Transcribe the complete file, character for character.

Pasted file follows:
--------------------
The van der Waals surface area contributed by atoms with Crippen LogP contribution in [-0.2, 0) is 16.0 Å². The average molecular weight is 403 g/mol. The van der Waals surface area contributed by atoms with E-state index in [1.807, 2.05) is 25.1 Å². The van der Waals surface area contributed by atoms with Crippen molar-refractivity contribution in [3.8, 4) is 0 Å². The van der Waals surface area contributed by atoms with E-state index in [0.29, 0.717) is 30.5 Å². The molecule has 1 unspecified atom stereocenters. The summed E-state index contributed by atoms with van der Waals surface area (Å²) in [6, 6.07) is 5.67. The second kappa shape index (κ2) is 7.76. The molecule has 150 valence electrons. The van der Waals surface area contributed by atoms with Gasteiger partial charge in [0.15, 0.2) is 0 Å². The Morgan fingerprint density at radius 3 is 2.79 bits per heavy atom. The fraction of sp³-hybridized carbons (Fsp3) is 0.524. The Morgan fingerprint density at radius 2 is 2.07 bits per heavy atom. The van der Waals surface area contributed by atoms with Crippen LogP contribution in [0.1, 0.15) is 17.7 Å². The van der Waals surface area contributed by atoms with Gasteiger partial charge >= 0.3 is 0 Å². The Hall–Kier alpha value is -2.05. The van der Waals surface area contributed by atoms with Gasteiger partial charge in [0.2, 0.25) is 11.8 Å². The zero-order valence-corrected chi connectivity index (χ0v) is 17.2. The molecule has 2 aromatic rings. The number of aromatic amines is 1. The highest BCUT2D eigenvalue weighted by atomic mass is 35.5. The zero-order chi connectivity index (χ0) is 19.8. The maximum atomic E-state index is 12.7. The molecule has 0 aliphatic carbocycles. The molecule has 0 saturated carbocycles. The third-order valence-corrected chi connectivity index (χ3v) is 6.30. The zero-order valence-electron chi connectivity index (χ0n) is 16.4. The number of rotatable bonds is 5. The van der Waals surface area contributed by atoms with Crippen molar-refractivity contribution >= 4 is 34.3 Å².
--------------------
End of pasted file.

The van der Waals surface area contributed by atoms with Crippen LogP contribution in [-0.2, 0) is 16.0 Å². The average molecular weight is 403 g/mol. The van der Waals surface area contributed by atoms with E-state index in [1.807, 2.05) is 25.1 Å². The van der Waals surface area contributed by atoms with Crippen molar-refractivity contribution in [3.8, 4) is 0 Å². The van der Waals surface area contributed by atoms with E-state index in [0.29, 0.717) is 30.5 Å². The molecule has 1 unspecified atom stereocenters. The summed E-state index contributed by atoms with van der Waals surface area (Å²) in [6, 6.07) is 5.67. The second kappa shape index (κ2) is 7.76. The molecule has 150 valence electrons. The van der Waals surface area contributed by atoms with Gasteiger partial charge in [0.15, 0.2) is 0 Å². The Morgan fingerprint density at radius 3 is 2.79 bits per heavy atom. The fraction of sp³-hybridized carbons (Fsp3) is 0.524. The Morgan fingerprint density at radius 2 is 2.07 bits per heavy atom. The van der Waals surface area contributed by atoms with Crippen LogP contribution in [0.1, 0.15) is 17.7 Å². The van der Waals surface area contributed by atoms with Gasteiger partial charge >= 0.3 is 0 Å². The Hall–Kier alpha value is -2.05. The van der Waals surface area contributed by atoms with Gasteiger partial charge in [0.2, 0.25) is 11.8 Å². The zero-order valence-corrected chi connectivity index (χ0v) is 17.2. The molecule has 2 aromatic rings. The number of aromatic amines is 1. The highest BCUT2D eigenvalue weighted by atomic mass is 35.5. The zero-order chi connectivity index (χ0) is 19.8. The maximum atomic E-state index is 12.7. The molecule has 0 aliphatic carbocycles. The molecule has 0 saturated carbocycles. The third-order valence-corrected chi connectivity index (χ3v) is 6.30. The zero-order valence-electron chi connectivity index (χ0n) is 16.4. The number of rotatable bonds is 5. The van der Waals surface area contributed by atoms with Crippen molar-refractivity contribution >= 4 is 34.3 Å².